The Aboriginal name for Victoria Point was Warra Warra, possibly meaning mussels.
Victoria Point is a suburb located approximately 33 kilometres south-east of Brisbane, in the Redland City local government area and is an extremely popular community with residents of all ages. It is primarily a residential area, but it also contains other public complexes and a ferry service to Coochiemudlo Island.
Nestled away from the Thornlands by its very geography, Victoria Point juts out into the bay, and is lined with great foreshore parks and beaches. The main point area has two boat ramps for boat entry to Moreton Bay and a Volunteer Marine Rescue unit, and Thompson’s Beach, a small child safe beach which has a very shallow slope allowing a long tide, is a very a popular swimming spot in summer.
Shopping facilities have expanded rapidly in the last few years, with four supermarkets, a public library, cinema complex and many specialty shops and lakeside restaurants.
At the bayside end of Victoria Point, you’ll still find the fishing village atmosphere, with local shopping needs met by Pelican’s Nest Shopping Centre on Colburn Avenue.
At the business end of Victoria Point, you’ll find everything you need for a major shopping trip, along with schools and sporting clubs.
Victoria Point has emerged from being a sleepy bayside village to one of the fastest growing areas in the Redlands.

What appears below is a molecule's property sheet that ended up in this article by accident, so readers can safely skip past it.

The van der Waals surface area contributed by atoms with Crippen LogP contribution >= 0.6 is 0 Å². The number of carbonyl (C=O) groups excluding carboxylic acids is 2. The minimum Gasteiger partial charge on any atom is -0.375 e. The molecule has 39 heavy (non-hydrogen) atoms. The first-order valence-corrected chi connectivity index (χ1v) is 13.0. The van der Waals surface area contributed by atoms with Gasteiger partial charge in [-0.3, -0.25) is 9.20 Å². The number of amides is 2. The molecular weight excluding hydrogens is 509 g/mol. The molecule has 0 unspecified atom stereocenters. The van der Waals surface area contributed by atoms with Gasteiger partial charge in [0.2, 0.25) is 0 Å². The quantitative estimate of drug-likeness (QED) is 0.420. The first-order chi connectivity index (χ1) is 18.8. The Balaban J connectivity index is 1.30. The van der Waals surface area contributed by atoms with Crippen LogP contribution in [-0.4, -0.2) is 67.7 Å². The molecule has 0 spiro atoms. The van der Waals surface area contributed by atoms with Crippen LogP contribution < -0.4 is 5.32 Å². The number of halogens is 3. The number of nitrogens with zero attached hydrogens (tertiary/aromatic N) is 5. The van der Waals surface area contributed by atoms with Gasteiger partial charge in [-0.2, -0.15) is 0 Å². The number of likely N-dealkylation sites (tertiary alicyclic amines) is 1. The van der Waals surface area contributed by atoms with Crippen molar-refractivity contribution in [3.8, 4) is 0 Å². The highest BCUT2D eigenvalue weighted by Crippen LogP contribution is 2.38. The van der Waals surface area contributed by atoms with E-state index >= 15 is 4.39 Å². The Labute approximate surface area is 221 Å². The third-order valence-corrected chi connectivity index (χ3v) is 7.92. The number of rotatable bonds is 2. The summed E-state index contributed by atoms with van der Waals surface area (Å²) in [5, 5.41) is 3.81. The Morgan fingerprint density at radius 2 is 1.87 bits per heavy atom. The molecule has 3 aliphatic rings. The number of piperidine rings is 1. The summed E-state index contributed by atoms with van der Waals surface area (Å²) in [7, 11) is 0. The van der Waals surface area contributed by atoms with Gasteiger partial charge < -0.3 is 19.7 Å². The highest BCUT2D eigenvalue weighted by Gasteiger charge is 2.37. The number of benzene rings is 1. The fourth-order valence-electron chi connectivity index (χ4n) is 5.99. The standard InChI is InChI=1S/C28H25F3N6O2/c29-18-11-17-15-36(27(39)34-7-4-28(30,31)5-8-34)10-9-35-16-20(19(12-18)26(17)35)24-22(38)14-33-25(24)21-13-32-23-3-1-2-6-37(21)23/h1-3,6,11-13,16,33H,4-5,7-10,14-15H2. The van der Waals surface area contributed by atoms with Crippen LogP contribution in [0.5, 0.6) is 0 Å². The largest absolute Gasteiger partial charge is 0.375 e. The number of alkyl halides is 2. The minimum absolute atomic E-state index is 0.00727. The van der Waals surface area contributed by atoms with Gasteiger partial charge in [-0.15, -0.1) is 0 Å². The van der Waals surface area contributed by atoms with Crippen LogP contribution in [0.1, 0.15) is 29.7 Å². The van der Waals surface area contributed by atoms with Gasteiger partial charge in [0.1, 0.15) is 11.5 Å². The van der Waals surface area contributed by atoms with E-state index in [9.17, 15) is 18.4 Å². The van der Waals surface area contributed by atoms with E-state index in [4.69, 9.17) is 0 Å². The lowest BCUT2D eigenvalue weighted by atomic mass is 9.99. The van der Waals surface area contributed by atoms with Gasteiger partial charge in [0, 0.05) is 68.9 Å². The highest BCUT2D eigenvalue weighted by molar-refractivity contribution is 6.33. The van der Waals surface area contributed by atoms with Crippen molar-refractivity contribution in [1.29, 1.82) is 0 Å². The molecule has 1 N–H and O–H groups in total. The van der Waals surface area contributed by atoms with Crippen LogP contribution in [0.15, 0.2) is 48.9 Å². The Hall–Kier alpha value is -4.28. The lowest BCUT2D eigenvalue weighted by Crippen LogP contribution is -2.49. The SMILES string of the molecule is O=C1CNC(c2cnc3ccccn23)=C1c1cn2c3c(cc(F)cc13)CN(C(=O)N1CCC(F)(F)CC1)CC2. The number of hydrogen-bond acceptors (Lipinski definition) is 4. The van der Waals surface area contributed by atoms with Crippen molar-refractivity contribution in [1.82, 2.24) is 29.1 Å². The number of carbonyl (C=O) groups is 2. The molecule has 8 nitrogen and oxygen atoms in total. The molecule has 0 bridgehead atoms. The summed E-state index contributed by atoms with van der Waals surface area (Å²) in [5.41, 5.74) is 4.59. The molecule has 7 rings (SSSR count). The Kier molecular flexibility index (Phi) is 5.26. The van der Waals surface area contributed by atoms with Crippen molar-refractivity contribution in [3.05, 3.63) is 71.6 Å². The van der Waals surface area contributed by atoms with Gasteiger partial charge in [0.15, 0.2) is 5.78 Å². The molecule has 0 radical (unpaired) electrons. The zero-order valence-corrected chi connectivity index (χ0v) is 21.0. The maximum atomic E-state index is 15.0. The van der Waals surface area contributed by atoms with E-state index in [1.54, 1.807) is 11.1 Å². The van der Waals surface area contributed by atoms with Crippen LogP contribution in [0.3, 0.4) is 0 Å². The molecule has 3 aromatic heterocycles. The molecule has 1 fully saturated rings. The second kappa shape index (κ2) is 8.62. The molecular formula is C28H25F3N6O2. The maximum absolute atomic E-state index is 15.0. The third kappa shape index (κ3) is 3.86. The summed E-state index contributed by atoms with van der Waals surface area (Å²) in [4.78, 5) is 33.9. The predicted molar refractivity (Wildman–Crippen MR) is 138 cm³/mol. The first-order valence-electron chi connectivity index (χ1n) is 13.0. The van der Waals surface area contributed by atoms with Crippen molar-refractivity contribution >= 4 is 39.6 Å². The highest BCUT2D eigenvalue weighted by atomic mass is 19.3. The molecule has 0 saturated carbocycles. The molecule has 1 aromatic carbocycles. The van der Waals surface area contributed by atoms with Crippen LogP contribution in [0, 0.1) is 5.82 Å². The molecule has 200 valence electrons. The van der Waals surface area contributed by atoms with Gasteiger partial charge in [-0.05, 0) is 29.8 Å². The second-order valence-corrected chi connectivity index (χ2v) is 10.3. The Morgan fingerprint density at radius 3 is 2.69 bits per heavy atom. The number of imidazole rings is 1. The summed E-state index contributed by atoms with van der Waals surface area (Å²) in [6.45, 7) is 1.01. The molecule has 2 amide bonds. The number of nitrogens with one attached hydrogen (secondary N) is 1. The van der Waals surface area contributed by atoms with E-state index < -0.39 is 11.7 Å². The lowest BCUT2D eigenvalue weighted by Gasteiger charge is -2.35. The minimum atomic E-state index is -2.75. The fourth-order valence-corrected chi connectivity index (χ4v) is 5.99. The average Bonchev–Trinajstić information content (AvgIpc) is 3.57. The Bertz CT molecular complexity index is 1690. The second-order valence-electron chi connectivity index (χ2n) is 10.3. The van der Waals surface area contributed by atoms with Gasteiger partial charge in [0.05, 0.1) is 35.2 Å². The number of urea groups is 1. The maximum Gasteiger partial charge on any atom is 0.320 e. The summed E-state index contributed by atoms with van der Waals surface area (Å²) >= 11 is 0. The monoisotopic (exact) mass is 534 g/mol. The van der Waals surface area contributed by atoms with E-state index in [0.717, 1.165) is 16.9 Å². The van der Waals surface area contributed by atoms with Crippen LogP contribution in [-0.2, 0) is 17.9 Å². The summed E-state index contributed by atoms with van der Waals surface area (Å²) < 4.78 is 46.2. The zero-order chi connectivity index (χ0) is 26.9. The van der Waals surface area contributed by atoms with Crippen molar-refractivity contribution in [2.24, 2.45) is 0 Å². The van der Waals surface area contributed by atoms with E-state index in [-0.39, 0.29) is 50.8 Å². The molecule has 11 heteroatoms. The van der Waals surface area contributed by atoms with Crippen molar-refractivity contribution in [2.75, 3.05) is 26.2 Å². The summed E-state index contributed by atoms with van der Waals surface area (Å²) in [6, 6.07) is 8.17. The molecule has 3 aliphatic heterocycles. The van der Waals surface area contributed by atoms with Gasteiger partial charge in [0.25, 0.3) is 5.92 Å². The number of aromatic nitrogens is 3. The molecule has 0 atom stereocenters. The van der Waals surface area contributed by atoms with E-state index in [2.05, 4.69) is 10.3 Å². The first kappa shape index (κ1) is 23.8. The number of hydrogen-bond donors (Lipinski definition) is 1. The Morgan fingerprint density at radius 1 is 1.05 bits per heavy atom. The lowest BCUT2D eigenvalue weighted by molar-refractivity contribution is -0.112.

Victoria Point's closest train station is Cleveland train station, train timetable can be found on the translink website.
Victoria Point also has a local bus route, timetables can also be found on the translink website.
Victoria Point is home to many great schools with more in the surrounding suburbs. They are:-
- Victoria Point State School
- Victoria Point State High School
- St Ritas Primary School
- Faith Lutheran College
- Cleveland District State High School
- Cleveland State School
- Carmel College
- Sheldon College
- Victoria Point
Click here for a full map google of Victoria Point.
During the 1850s, all the area from Ormiston to the Logan River was leased to Joseph Clark, who ran cattle on the land. He relinquished the lease in 1858 and the small farmers began to arrive.
The first farmers came to Victoria Point from 1860. As in the rest of the district, most were small farmers. Timber was also an important industry so some settlers were timber-getters. They used to form their logs into rafts and float them down Eprapah Creek and to sawmills in Brisbane, Cleveland and Wellington Point.
The farmers grew crops of fruit and vegetables such as pineapples, custard apples, tomatoes, cabbages, cucumbers, carrots and beetroot. A jetty was built off the end of Victoria Point in 1909, which meant the farmers could send their crops to market by boat.
Victoria Point was also a popular holiday destination and campers would spend their holidays there from year to year. A kiosk was built on the reserve in 1927. Victoria Point continued as a farming and holiday area for many years. During the 1970s, some farmers gradually turned to growing flowers rather than the traditional small crops. Flowers could be grown all year round in shade houses. Other farmers subdivided their land and sold it to people who wanted to build houses. Many were older people who had retired.
By the 1980s, Point Halloran was also rapidly changing from a farming area into a residential area.
Further information about Victoria Point can be found on the Redland City council website.
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